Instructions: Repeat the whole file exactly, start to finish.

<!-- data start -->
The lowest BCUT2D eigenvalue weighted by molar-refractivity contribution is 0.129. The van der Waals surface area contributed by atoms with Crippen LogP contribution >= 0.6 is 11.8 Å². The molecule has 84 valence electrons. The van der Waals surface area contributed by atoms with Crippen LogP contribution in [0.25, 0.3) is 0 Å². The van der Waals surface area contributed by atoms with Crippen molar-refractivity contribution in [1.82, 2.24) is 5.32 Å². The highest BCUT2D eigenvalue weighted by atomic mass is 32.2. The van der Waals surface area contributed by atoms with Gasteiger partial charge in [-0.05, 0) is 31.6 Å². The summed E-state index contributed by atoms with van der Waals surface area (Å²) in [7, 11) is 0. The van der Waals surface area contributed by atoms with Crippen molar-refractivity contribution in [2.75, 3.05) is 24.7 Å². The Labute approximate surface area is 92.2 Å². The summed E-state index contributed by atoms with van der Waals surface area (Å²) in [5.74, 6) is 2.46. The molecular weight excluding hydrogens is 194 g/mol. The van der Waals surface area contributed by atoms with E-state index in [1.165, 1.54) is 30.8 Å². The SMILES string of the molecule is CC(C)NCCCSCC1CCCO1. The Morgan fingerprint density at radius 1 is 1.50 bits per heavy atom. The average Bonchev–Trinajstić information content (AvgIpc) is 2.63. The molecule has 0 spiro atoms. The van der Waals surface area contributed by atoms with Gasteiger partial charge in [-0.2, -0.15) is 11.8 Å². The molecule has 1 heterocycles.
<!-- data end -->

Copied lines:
The lowest BCUT2D eigenvalue weighted by molar-refractivity contribution is 0.129. The van der Waals surface area contributed by atoms with Crippen LogP contribution >= 0.6 is 11.8 Å². The molecule has 84 valence electrons. The van der Waals surface area contributed by atoms with Crippen LogP contribution in [0.25, 0.3) is 0 Å². The van der Waals surface area contributed by atoms with Crippen molar-refractivity contribution in [1.82, 2.24) is 5.32 Å². The highest BCUT2D eigenvalue weighted by atomic mass is 32.2. The van der Waals surface area contributed by atoms with Gasteiger partial charge in [-0.05, 0) is 31.6 Å². The summed E-state index contributed by atoms with van der Waals surface area (Å²) in [7, 11) is 0. The van der Waals surface area contributed by atoms with Crippen molar-refractivity contribution in [2.75, 3.05) is 24.7 Å². The Labute approximate surface area is 92.2 Å². The summed E-state index contributed by atoms with van der Waals surface area (Å²) in [5.74, 6) is 2.46. The molecular weight excluding hydrogens is 194 g/mol. The van der Waals surface area contributed by atoms with E-state index in [1.165, 1.54) is 30.8 Å². The SMILES string of the molecule is CC(C)NCCCSCC1CCCO1. The Morgan fingerprint density at radius 1 is 1.50 bits per heavy atom. The average Bonchev–Trinajstić information content (AvgIpc) is 2.63. The molecule has 0 spiro atoms. The van der Waals surface area contributed by atoms with Gasteiger partial charge in [-0.2, -0.15) is 11.8 Å². The molecule has 1 heterocycles.